An international team of scientists has isolated a natural hormone or chemical messenger in muscle cells that triggers some of the important health benefits of exercise. They have named it “irisin”, after the Greek messenger goddess, and believe it is a promising candidate for developing drugs to treat diabetes, obesity and maybe even cancer.

Senior author Dr Bruce Spiegelman, from the Dana-Farber Cancer Institute, in Boston, Massachusetts, and colleagues, write about their findings in the 11 January online issue of Nature. Spiegelman is also professor of cell biology at Harvard Medical School in Boston.

Spiegelman said for a while researchers have had a notion that exercise “talks to various tissues in the body”, but the question was “How?”

First author Dr Pontus Bostrom, a postdoctoral fellow who works with Spiegelman in his lab, told the press:

“It’s exciting to find a natural substance connected to exercise that has such clear therapeutic potential.”

He and his co-authors believe finding irisin is the start of understanding how physical exercise benefits the body biologically, not only to keep people healthy but also to prevent and treat disease.

They came across irisin when they were looking at the effect of exercise on a master metabolic regulator gene called PGC1-alpha, which Spiegelman’s group had already identified in previous work. When exercise switches on this gene, it in turn regulates a cluster of genes and proteins.

A search for these other genes and proteins turned up irisin. They found it in the outer membranes of muscle cells, and not in the nucleus, as other scientists had predicted.

For this study, the researchers used lab cultures and mice to show that irisin has a direct and powerful effect on white adipose tissue, the subcutaneous deposits of white fat that store excess calories and contribute to obesity.

When humans and mice exercise, levels of irisin in the muscles go up, and this switches on a gene that triggers conversion of white fat into “good” brown fat.

A similar thing happened when the researchers injected modest amounts of irisin into sedentary mice that were obese and pre-diabetic It mimicked the effect of exercise, except that their energy expenditure went up “with no changes in movement or food intake”.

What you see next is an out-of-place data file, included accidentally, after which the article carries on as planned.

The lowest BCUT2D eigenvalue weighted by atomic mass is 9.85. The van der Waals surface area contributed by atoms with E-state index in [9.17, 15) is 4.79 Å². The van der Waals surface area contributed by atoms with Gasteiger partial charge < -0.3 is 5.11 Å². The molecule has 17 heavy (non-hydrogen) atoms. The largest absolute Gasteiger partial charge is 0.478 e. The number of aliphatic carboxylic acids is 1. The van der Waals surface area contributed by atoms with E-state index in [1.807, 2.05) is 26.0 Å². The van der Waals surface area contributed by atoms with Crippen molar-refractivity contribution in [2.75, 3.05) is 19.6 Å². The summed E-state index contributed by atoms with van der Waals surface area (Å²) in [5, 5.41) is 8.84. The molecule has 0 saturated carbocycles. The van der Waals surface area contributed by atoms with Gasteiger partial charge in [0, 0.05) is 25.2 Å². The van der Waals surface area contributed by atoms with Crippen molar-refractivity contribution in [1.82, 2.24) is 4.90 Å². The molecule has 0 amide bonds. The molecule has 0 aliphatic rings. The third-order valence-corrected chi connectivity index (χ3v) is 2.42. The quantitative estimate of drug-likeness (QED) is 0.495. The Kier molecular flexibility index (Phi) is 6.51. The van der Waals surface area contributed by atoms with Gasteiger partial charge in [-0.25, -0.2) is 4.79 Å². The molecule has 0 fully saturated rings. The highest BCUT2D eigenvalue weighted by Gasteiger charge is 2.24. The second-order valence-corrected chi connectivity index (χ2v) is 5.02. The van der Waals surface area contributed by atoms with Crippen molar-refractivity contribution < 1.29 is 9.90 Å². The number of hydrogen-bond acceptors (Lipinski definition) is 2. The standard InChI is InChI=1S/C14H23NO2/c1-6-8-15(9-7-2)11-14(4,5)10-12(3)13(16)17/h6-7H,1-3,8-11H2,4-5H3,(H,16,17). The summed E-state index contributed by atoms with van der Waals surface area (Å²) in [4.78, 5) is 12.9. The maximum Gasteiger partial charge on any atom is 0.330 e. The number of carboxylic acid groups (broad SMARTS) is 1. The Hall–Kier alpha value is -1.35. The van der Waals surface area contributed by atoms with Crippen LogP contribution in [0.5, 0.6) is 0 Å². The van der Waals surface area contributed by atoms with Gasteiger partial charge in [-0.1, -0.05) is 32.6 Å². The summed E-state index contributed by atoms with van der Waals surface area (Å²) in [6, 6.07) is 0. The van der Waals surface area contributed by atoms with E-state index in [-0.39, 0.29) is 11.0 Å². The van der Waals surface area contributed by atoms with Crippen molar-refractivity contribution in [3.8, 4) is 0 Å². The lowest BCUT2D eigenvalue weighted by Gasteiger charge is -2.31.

Brown fat is called “good” fat because it burns off more excess calories than exercise alone. Since researchers like Spiegelman discovered this, there has been a surge of interest in it.

Adult humans don’t carry much brown fat, while babies have a lot more, possibly a hangover from when our evolutionary ancestors used to hibernate, like many mammals descended from those ancestors do today.

As well as triggering the conversion of white fat into brown fat, the researchers showed that irisin improved glucose tolerance in mice kept on a high-fat diet. Improved glucose tolerance is a key indicator of metabolic health, and the better a person’s metabolic health, the lower their risk of developing cardiovascular diseases and diabetes.

The mice developed this improved glucose tolerance with just 10 days of treatment, and they also lost a small amount of weight. Spiegelman thinks the effect could have been greater if the treatment had lasted longer.

He and his colleagues conclude:

“Irisin could be therapeutic for human metabolic disease and other disorders that are improved with exercise.”

However, Spiegelman warns that this doesn’t mean people will be able to forego the gym and build muscle by taking irisin supplements. The hormone doesn’t seem to work like that: it might stimulate conversion of white fat into brown fat, and increase “thermogenesis” (burn off calories), but it doesn’t make muscles stronger.

Because irisin is a natural substance and the mouse and human forms are the same, Spiegelman reckons clinical testing of a drug based on the protein could be happening in the next two years.

As they predicted, since they kept the irisin doses to within levels that would typically occur with exercise, the researchers said they observed no toxic or side effects.

The discovery has already been licensed for drug development to Ember Therapeutics, a company co-founded by Spiegelman.

Meanwhile, the team is exploring the hormone’s other potential benefits, not only in treating diabetes, insulin resistance, and obesity, but also neurodegenerative diseases like Parkinson’s.

Spiegelman says drugs based on irisin may have potential to prevent and treat cancer as well, especially in the light of growing evidence that lack of physical activity and obesity contributes to its development.

Written by Catharine Paddock PhD